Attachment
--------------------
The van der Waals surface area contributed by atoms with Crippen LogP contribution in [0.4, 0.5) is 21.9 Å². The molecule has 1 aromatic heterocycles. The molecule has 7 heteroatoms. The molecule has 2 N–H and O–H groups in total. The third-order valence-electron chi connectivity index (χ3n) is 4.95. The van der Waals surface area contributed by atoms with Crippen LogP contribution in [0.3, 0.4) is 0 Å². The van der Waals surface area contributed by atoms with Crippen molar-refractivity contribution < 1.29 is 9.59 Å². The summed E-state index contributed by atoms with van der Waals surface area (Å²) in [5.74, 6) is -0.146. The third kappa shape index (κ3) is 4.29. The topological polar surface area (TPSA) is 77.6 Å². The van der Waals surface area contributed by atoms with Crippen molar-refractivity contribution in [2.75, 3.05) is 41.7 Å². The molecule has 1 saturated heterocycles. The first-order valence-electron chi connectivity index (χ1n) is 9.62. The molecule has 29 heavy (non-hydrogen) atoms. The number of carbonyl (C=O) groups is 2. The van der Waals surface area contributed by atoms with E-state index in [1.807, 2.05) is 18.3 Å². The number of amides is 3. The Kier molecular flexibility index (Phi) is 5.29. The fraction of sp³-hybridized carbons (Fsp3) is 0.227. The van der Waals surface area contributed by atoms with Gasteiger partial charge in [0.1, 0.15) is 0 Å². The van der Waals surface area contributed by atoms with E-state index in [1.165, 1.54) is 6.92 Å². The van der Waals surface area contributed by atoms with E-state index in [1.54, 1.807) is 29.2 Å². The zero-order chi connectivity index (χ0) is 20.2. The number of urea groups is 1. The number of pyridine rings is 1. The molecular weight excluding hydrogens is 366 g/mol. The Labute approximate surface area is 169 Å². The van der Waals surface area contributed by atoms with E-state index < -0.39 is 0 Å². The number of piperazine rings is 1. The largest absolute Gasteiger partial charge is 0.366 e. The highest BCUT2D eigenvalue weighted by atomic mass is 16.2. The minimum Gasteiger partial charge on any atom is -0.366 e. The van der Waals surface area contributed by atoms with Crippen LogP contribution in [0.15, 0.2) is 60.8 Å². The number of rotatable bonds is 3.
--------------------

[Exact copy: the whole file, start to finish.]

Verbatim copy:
The van der Waals surface area contributed by atoms with Crippen LogP contribution in [0.4, 0.5) is 21.9 Å². The molecule has 1 aromatic heterocycles. The molecule has 7 heteroatoms. The molecule has 2 N–H and O–H groups in total. The third-order valence-electron chi connectivity index (χ3n) is 4.95. The van der Waals surface area contributed by atoms with Crippen LogP contribution in [0.3, 0.4) is 0 Å². The van der Waals surface area contributed by atoms with Crippen molar-refractivity contribution < 1.29 is 9.59 Å². The summed E-state index contributed by atoms with van der Waals surface area (Å²) in [5.74, 6) is -0.146. The third kappa shape index (κ3) is 4.29. The topological polar surface area (TPSA) is 77.6 Å². The van der Waals surface area contributed by atoms with Crippen molar-refractivity contribution in [2.75, 3.05) is 41.7 Å². The molecule has 1 saturated heterocycles. The first-order valence-electron chi connectivity index (χ1n) is 9.62. The molecule has 29 heavy (non-hydrogen) atoms. The number of carbonyl (C=O) groups is 2. The van der Waals surface area contributed by atoms with E-state index in [1.807, 2.05) is 18.3 Å². The number of amides is 3. The Kier molecular flexibility index (Phi) is 5.29. The fraction of sp³-hybridized carbons (Fsp3) is 0.227. The van der Waals surface area contributed by atoms with Gasteiger partial charge in [0.1, 0.15) is 0 Å². The van der Waals surface area contributed by atoms with E-state index in [1.165, 1.54) is 6.92 Å². The van der Waals surface area contributed by atoms with E-state index in [1.54, 1.807) is 29.2 Å². The zero-order chi connectivity index (χ0) is 20.2. The number of urea groups is 1. The number of pyridine rings is 1. The molecular weight excluding hydrogens is 366 g/mol. The Labute approximate surface area is 169 Å². The van der Waals surface area contributed by atoms with E-state index < -0.39 is 0 Å². The number of piperazine rings is 1. The largest absolute Gasteiger partial charge is 0.366 e. The highest BCUT2D eigenvalue weighted by atomic mass is 16.2. The minimum Gasteiger partial charge on any atom is -0.366 e. The van der Waals surface area contributed by atoms with Crippen LogP contribution in [0.15, 0.2) is 60.8 Å². The number of rotatable bonds is 3.